Whether it's preparing to meet a new business contact in person or getting ready to chair a virtual meeting, the idea of having presence is something many of us want.

It's easy to compare our own behaviours with others. But, as RADA Business tutor Matt Bannister says, when we interact with someone that 'has presence,' it helps to think that we can achieve it too.

Matt shares some techniques on how to achieve this quality.

The price of presence

Not being present can keep us from accessing our own power, and create a feeling of uncertainty. We can always shrug, and tell ourselves “Well, I tried…” and return to our comfortably unfulfilled potential. The courage required to allow yourself to be present certainly can be considerable, especially at first. We have to stand alone, outside of our comfort zone and just be, potentially without any of the habits that make us feel safe. If the price of presence is discomfort, then the only question really worth considering is this: Am I willing to be uncomfortable?

I’ve yet to meet a client sidles up at the beginning and says, “I think my problem is just too much presence. People pay attention when I speak. I don’t know what to do.” Let me take a liberty, and assume that presence is something that you want to have more of.

Fair enough? We see other people who seem to have something that we feel we don’t, and that we value, and we want to have a little bit more of what they’ve got. However, that arresting quality that you’re perceiving can only be a collection of behaviours. In other words, you can’t have more presence, because presence is not something that you have, but something that you do.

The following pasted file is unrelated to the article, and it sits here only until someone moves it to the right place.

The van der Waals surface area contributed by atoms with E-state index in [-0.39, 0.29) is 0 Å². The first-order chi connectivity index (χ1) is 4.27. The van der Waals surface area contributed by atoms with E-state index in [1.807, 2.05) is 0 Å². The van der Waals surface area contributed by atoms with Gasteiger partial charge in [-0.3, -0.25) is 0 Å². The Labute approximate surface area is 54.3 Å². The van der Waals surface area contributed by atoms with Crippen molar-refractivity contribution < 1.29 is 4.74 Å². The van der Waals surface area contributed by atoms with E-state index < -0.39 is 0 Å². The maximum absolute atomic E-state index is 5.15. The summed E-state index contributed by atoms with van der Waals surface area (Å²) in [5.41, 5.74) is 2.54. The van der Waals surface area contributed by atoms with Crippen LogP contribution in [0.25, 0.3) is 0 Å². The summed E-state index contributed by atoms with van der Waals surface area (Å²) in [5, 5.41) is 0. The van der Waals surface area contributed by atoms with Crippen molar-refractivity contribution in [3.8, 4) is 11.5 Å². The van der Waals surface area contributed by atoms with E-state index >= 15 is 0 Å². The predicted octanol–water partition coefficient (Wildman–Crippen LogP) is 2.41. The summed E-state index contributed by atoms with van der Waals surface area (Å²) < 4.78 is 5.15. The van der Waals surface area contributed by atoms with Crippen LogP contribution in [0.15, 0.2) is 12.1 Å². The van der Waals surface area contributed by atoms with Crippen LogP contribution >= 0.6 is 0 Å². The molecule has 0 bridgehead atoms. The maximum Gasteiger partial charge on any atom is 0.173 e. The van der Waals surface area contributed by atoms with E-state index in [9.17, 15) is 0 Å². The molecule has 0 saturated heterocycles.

When you see good acting, you see people who are really good at doing presence. Some actors can even perform the heroic backflip of being incredibly present whilst playing a character who is not.

The skills and behaviours that make someone a good actor are the same ones that give effective individuals their powerful presence in the workplace. In essence, the art of presence is the art of being yourself – right here, right now – and being deeply comfortable with that.

Techniques for achieving presence

Breathe - slow and low
When we see someone breathing slow and low, we instinctively feel that they are constantly renewing their perception of, and response to, the information offered to them in the moment. Let go of the gripping in your tummy muscles and remind yourself to breathe into the diaphragm.

Slow down a little
Allow yourself the luxury of time to respond, rather than react. You know those people with presence, who make you feel like it’s important that you’re there with them? It’s because they allow themselves to be changed by your presence. Change takes a moment. About the length of a breath.

Listen and receive as much as you transmit
Even when someone with powerful presence is talking, they’re almost certainly still listening as much as they’re speaking. That’s how it feels that they’re right there with you, having a conversation, even when you’re not saying anything. This can be a tricky balance – being present with ourselves, as well as with our audience and environment. It’s easy to favour our own thought process and find ourselves lost in our own heads. Rather than thought, a much more suitable anchor can be the physical sensations in the body. The feeling of your feet on the floor or the energy in your gut can help. That’s going to make it easier for you to be bold, and really be with people as you talk and listen.

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